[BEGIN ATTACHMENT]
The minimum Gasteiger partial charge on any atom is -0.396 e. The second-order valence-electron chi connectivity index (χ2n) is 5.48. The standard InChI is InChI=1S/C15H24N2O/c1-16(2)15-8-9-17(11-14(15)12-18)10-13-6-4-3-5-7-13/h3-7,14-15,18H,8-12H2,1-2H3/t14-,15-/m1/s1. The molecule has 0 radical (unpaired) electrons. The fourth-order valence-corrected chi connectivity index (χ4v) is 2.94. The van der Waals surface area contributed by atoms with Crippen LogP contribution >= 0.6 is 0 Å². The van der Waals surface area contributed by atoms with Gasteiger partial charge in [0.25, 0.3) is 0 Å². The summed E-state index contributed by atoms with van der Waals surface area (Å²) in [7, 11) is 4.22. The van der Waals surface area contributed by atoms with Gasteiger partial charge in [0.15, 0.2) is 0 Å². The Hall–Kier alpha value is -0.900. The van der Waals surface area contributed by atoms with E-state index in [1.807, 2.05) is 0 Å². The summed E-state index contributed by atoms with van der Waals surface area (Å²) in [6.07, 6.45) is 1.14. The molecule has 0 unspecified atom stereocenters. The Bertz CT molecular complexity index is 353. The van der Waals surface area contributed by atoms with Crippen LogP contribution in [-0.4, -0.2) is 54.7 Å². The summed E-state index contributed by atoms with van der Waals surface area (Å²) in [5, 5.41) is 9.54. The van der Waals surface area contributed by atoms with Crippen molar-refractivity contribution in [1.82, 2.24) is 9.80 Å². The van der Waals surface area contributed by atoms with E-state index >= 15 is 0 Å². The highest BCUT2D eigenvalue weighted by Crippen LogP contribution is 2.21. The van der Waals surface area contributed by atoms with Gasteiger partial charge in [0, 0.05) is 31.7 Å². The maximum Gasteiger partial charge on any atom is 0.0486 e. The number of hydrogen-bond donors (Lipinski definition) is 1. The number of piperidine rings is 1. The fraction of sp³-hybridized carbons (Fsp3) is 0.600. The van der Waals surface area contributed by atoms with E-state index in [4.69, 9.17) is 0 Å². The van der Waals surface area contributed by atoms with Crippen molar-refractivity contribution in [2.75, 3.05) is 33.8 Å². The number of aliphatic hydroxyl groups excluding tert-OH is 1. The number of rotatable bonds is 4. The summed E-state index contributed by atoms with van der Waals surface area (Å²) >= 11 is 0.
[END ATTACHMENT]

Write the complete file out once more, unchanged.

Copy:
The minimum Gasteiger partial charge on any atom is -0.396 e. The second-order valence-electron chi connectivity index (χ2n) is 5.48. The standard InChI is InChI=1S/C15H24N2O/c1-16(2)15-8-9-17(11-14(15)12-18)10-13-6-4-3-5-7-13/h3-7,14-15,18H,8-12H2,1-2H3/t14-,15-/m1/s1. The molecule has 0 radical (unpaired) electrons. The fourth-order valence-corrected chi connectivity index (χ4v) is 2.94. The van der Waals surface area contributed by atoms with Crippen LogP contribution >= 0.6 is 0 Å². The van der Waals surface area contributed by atoms with Gasteiger partial charge in [0.25, 0.3) is 0 Å². The summed E-state index contributed by atoms with van der Waals surface area (Å²) in [7, 11) is 4.22. The van der Waals surface area contributed by atoms with Gasteiger partial charge in [0.15, 0.2) is 0 Å². The Hall–Kier alpha value is -0.900. The van der Waals surface area contributed by atoms with E-state index in [1.807, 2.05) is 0 Å². The summed E-state index contributed by atoms with van der Waals surface area (Å²) in [6.07, 6.45) is 1.14. The molecule has 0 unspecified atom stereocenters. The Bertz CT molecular complexity index is 353. The van der Waals surface area contributed by atoms with Crippen LogP contribution in [-0.4, -0.2) is 54.7 Å². The summed E-state index contributed by atoms with van der Waals surface area (Å²) in [5, 5.41) is 9.54. The van der Waals surface area contributed by atoms with Crippen molar-refractivity contribution in [1.82, 2.24) is 9.80 Å². The van der Waals surface area contributed by atoms with E-state index >= 15 is 0 Å². The highest BCUT2D eigenvalue weighted by Crippen LogP contribution is 2.21. The van der Waals surface area contributed by atoms with Gasteiger partial charge in [0, 0.05) is 31.7 Å². The maximum Gasteiger partial charge on any atom is 0.0486 e. The number of hydrogen-bond donors (Lipinski definition) is 1. The number of piperidine rings is 1. The fraction of sp³-hybridized carbons (Fsp3) is 0.600. The van der Waals surface area contributed by atoms with E-state index in [4.69, 9.17) is 0 Å². The van der Waals surface area contributed by atoms with Crippen molar-refractivity contribution in [2.75, 3.05) is 33.8 Å². The number of aliphatic hydroxyl groups excluding tert-OH is 1. The number of rotatable bonds is 4. The summed E-state index contributed by atoms with van der Waals surface area (Å²) >= 11 is 0.